They are from the provinces, so they don’t know much about public order.
THE telltale signs of Water Festival – racers readying boats on the Tonle Sap, clusters of villagers fresh from the provinces, an influx of portable toilets – could already be seen along Sisowath Quay on Thursday afternoon, three days before the festival officially begins.
One festival staple, however, was conspicuously absent: the scores of street vendors who typically set up along the main roads, eager to hawk
their wares in the capital, which generally welcomes more than 2 million visitors for the annual spectacle.
In a move to improve “public order”, City Hall has banned street vendors from Sisowath as well as Sothearos and Norodom boulevards, instead compelling them to gather on the grounds of Wat Ounalom and along Street 154.
“We will not allow them to sell on the busy streets because we want to manage them and maintain public order,” said Phnom Penh Deputy Governor Mann Chhoeun. “They are from the provinces, so they don’t know much about public order.”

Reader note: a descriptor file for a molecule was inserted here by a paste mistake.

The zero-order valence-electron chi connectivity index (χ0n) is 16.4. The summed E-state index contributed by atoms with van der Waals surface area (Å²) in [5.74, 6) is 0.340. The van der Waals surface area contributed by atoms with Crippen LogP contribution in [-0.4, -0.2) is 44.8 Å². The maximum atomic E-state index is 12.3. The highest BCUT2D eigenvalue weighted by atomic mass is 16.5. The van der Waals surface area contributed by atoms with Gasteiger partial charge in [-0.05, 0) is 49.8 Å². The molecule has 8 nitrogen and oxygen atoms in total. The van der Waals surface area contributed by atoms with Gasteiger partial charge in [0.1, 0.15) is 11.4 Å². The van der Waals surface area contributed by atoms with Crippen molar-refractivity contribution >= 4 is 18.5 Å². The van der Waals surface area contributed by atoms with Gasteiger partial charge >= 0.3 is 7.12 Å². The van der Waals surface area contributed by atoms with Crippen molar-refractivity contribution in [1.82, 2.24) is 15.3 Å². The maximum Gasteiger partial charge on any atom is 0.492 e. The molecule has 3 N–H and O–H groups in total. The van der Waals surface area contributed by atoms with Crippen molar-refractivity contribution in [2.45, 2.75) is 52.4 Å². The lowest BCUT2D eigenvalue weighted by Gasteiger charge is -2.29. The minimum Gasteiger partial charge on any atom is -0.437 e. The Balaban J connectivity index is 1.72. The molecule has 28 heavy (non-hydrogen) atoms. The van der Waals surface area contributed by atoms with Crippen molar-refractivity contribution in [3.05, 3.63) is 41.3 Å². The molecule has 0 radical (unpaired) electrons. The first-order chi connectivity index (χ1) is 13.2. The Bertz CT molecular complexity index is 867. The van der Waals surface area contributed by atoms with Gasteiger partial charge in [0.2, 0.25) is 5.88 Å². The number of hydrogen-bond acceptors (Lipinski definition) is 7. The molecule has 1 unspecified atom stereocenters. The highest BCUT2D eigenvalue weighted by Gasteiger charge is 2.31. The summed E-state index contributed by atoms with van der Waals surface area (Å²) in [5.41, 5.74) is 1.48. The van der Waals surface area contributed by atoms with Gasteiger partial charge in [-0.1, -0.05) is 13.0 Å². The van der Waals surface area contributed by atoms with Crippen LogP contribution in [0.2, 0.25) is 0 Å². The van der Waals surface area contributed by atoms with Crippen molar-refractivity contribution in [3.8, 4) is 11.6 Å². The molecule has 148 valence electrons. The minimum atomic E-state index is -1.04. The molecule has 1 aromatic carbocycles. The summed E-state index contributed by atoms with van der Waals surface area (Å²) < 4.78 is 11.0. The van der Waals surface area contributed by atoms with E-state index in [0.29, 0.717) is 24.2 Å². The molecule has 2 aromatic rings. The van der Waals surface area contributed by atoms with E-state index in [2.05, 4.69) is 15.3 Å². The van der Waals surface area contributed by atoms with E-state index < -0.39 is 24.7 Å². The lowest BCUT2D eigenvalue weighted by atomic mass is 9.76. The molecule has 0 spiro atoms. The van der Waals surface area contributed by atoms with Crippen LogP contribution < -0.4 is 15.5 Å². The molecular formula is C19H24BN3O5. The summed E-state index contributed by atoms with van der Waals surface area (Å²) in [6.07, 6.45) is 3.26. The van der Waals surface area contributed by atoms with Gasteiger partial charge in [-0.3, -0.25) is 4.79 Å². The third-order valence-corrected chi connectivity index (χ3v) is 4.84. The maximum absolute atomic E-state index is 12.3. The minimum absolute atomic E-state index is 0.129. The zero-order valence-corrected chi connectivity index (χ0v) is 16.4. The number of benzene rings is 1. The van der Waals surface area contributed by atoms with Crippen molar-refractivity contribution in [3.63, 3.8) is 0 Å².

The move has dismayed vendors, who expressed concern that their earnings would plummet if they were forced to sell from low-profile locations.
“This year I will not be able to earn nearly as much as last year because the authorities will not allow us to set up in front of the pagoda,” said Sou Chea, a 47-year-old vendor sitting on Street 154 amid the more than 100 woven baskets she brought to the capital from Kandal province. “The festival-goers will not know that they need to come here to buy my baskets.”
She said she and other vendors from her village had made the trip for the past six years, and that revenue from her baskets – which go for 7,000 to 15,000 riels – totaled around US$50 annually.
“We have no choice except to obey the authorities, but it is a lot easier to sell on the river,” she said.
Meanwhile, local authorities on Thursday morning told more than 40 vendors stationed in front of Wat Ounalom that they would be moved inside the pagoda grounds today.
Sok Penhvuth, deputy governor of Daun Penh district, said that the new restrictions on vendors would “make the city beautiful and reduce traffic jams”.
The news left Pet Chheu, a 55-year-old vendor who had never before been to the capital before arriving on a Thursday morning bus, wondering whether she would be able to sell enough toys, bracelets and rings to afford the $5 bus ticket back home to her native Siem Reap.
“I came here for the festival, but also because I was wondering what Phnom Penh looks like,” she said. “I am really excited to be here, but if they don’t allow me to sell on the road, I don’t know how I will pay for another bus ticket.”